For all things fair we hear or see,
Father in heaven, we thank Thee!

For blue of stream and blue of sky,
For pleasant shade of branches high,
For fragrant air and cooling breeze,
For beauty of the blooming trees,
Father in heaven, we thank Thee!

- Ralph Waldo Emerson

Our amaryllis bed.

April 18 - evening

It has been a dreadfully hot, summer-like day with temperatures soaring to near 100 degrees fahrenheit (37.77 celcius.) As I write this, I can hear distant thunder and an occasional flourish of our windchimes - a line of intense thunder showers is out in the Hill Country to our west and is moving in our direction. I am hoping that we get some of the rain, though I can do without the hail and sixty mile per hour winds that some areas are experiencing. I have the feeling that this is going to go down in the history books as a year of extremes- drought, floods, heat, and who knows what else... there are times when I wonder about my own sanity pursuing the art of gardening in Texas!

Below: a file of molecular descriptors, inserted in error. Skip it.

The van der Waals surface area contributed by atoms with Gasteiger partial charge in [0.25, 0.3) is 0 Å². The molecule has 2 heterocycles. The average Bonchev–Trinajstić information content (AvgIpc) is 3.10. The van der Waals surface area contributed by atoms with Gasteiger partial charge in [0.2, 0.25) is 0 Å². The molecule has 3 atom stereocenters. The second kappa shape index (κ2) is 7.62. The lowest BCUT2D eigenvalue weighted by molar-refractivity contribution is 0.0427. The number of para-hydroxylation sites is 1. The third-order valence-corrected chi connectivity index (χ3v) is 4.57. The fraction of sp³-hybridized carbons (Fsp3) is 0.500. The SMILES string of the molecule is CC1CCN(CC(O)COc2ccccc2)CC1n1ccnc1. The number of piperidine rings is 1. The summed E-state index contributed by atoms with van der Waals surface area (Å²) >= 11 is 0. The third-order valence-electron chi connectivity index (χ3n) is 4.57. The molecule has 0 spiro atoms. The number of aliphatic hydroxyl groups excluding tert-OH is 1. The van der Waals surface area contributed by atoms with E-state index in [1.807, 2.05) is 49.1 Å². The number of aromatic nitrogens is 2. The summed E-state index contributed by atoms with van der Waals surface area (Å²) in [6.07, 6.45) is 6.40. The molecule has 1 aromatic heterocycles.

On another subject altogether, you may have noticed the "Cluster Map" feature I have added to the website. It shows where my visitors are coming from around the world. I love seeing that I have visitors from such diverse places as South Africa, Nepal, Viet Nam, Finland, and Peru. I have noticed that I have many  visitors from Iran, which I find intriguing given the current tensions between our two countries. In some ways, it seems that our two peoples are being held captive by our leaders. The governments of both nations seem intent on provocation abroad and fear-mongering at home. Given the dismal history of our relations - from the CIA led coup in Iran  in the 1950's, to the hostage crisis of the '70's, I suppose I should have little hope that the current impasse regarding Iran's nuclear program will be resolved in a positive manner. However, I remember that in the days following the attacks of 9/11, thousands of Iranians filled stadiums in a massive show of sympathy for the victims in the United States. I was deeply touched by that, though it was not widely reported here. To my visitors in Iran, and to the rest of you throughout the world, I wish to express one American's hope that my own nation will wake up to its heritage. We are a great nation, a generous nation, true - we are ignorant about much of the world, and our current leaders prefer that we remain so - but, I believe that there are countless other Americans like myself who wish to move past  fear to embrace the hope that has sustained us for over two centuries. For other nations locked in fear and government generated hysteria, I wish the same for you.